Diacetylmorphine can continue to be used for the ongoing SALOME study because permission had already been obtained by Health Canada, but cannot be used for clinical care for patients no longer in the study.
SALOME (The Study to Assess Longer-term Opioid Medication Effectiveness) is a clinical study, headed by Providence’s Centre for Health Evaluation and Outcome Sciences researchers, that tests alternative treatments for people with chronic heroin addiction who are currently not benefiting sufficiently from available treatments such as oral methadone.
SALOME compares two similar medications – diacetylmorphine, the active ingredient of heroin, and hydromorphone (HDM), a legal, licensed pain medication.
The study aims to determine alternative treatments for people with chronic heroin addiction not benefitting sufficiently from available treatments such as oral methadone.
The three-year trial is being completed in phases. So far, 75 participants have exited SALOME. Some of them have been transferred to methadone or drug-free programs and others onto oral HDM. Others critically require diacetylmorphine (heroin) assisted treatment.
“Our highest priority is patient care – to provide the best, evidence-based treatments possible,” said Dianne Doyle, President & CEO, Providence Health Care. “The patients requiring diacetylmorphine are extremely vulnerable and have tried other treatments, such as methadone and detox, numerous times, but such treatments have not been effective. Diacetylmorphine (heroin) assisted treatment is a proven treatment option that is a last resort for people who have tried all other treatment options without success. Health Canada approved our doctors’ requests based on extensive evidence. The federal government’s decision curtailed this access and our patients’ rights to proper health care.”
The science supports this course of treatment. Six similar trials comparing medically-prescribed heroin and methadone (including NAOMI) involving more than 1,500 patients have provided unanimous evidence in support of the effectiveness of this treatment for long-term heroin-dependent individuals. Data is available from six countries: Switzerland, the Netherlands, Spain, Germany, the United Kingdom and Canada.
Heroin-assisted treatment has been officially adopted in the United Kingdom, Switzerland, Germany, Denmark and the Netherlands.
Providence has retained Joseph Arvay as legal counsel in the court action. The patients joining the action are represented by Scott Bernstein of the Pivot Legal Society. Arvay is a renowned Canadian lawyer who has argued numerous landmark cases involving civil liberties and constitutional rights, including Vancouver’s Supervised Injection Site case in the Supreme Court of Canada.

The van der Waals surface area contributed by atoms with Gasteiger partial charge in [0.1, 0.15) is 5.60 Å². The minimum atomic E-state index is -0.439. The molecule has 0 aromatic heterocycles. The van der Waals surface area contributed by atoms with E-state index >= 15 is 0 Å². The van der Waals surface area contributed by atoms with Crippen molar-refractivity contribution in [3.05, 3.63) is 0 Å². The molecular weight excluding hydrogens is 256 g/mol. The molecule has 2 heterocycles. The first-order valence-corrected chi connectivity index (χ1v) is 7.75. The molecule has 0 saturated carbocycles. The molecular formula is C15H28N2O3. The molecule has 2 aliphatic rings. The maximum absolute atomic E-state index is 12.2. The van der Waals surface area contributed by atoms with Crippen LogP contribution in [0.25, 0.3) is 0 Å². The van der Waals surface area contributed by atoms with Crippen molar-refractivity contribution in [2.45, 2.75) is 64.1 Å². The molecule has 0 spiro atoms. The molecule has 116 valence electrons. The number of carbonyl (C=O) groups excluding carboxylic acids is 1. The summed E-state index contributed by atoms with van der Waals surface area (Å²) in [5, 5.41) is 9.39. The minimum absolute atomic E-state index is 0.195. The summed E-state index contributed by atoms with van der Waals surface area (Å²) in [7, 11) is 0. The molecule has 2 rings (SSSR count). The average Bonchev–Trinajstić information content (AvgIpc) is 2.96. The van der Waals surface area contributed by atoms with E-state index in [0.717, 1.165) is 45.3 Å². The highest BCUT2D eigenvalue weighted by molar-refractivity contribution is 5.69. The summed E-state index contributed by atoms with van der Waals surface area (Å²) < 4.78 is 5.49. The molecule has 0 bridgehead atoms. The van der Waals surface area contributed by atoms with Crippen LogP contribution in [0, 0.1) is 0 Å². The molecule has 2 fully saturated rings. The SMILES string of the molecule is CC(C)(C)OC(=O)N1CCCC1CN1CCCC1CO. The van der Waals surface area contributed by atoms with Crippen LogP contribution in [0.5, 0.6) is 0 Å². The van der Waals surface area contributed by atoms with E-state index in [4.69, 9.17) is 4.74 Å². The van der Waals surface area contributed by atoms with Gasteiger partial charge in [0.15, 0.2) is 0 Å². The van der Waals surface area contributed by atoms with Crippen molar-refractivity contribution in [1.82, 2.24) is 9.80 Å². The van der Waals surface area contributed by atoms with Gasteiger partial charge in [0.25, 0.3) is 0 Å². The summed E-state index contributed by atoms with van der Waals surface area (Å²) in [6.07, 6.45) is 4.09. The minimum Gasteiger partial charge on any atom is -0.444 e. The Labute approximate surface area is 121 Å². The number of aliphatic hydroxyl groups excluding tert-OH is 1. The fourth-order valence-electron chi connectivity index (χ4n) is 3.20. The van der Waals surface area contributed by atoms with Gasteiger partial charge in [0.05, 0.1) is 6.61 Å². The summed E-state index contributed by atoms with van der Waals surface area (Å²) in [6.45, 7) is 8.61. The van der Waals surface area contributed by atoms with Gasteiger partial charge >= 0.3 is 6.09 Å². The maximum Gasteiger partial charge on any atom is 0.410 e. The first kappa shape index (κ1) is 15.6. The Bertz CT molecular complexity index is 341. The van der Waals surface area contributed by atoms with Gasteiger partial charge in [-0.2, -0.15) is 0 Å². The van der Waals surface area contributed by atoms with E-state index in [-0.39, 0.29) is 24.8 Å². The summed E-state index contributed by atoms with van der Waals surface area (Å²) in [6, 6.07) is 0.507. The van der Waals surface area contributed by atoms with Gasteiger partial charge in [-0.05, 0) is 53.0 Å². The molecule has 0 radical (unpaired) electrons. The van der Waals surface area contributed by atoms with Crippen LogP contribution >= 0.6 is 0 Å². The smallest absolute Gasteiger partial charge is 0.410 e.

“Allowing ideology to trump science – as was done by the federal government in this case – does not serve the needs of Canadians and is not consistent with our values,” said Arvay. “The precedent set in the Insite case should be guiding the federal government’s decision-making and how to meet the conditions and rights set out in our Constitution.”
Pivot Legal Society is a Vancouver Downtown Eastside-based non-profit organization that advocates on behalf of marginalized communities and persons across Canada through strategic litigation.
“We are pleased to partner with Providence in this important case,” said Pivot lawyer Scott Bernstein. “With our combined dedication to advocating for fairness, justice and evidence-based treatment, we will have the best chance at defeating these harmful regulations.”
Along with the declaration, the individuals and Providence are asking the court to strike down the regulations and allow the SAP applications for SALOME participants to be considered under the old regulations until the constitutional issues are determined by the court.
Links to More Information:
About Providence Health Care
Providence Health Care is one of Canada's largest faith-based health care organizations, operating 17 facilities within Vancouver Coastal Health. Guided by the principle, “How you want to be treated,” Providence's 1,200 physicians, 6,000 staff and 1,500 volunteers deliver compassionate care to patients and residents in British Columbia. Providence’s programs and services span the complete continuum of care and serve people throughout B.C. Providence operates one of two adult academic health science centres in the province – St. Paul’s Hospital – performs cutting-edge research in more than 30 clinical specialties, and focuses its services on six “populations of emphasis”: people with cardiopulmonary risks and illnesses, HIV/AIDS, mental health, renal risks and illness, specialized needs in aging, and urban health. www.providencehealthcare.org
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For more information:
Senior Communications Specialist – Media Relations
Providence Health Care
Tel: 604-682-2344 extension 66987
Joseph J. Arvay, Q.C.
Dr. Scott MacDonald, Providence Crosstown Clinic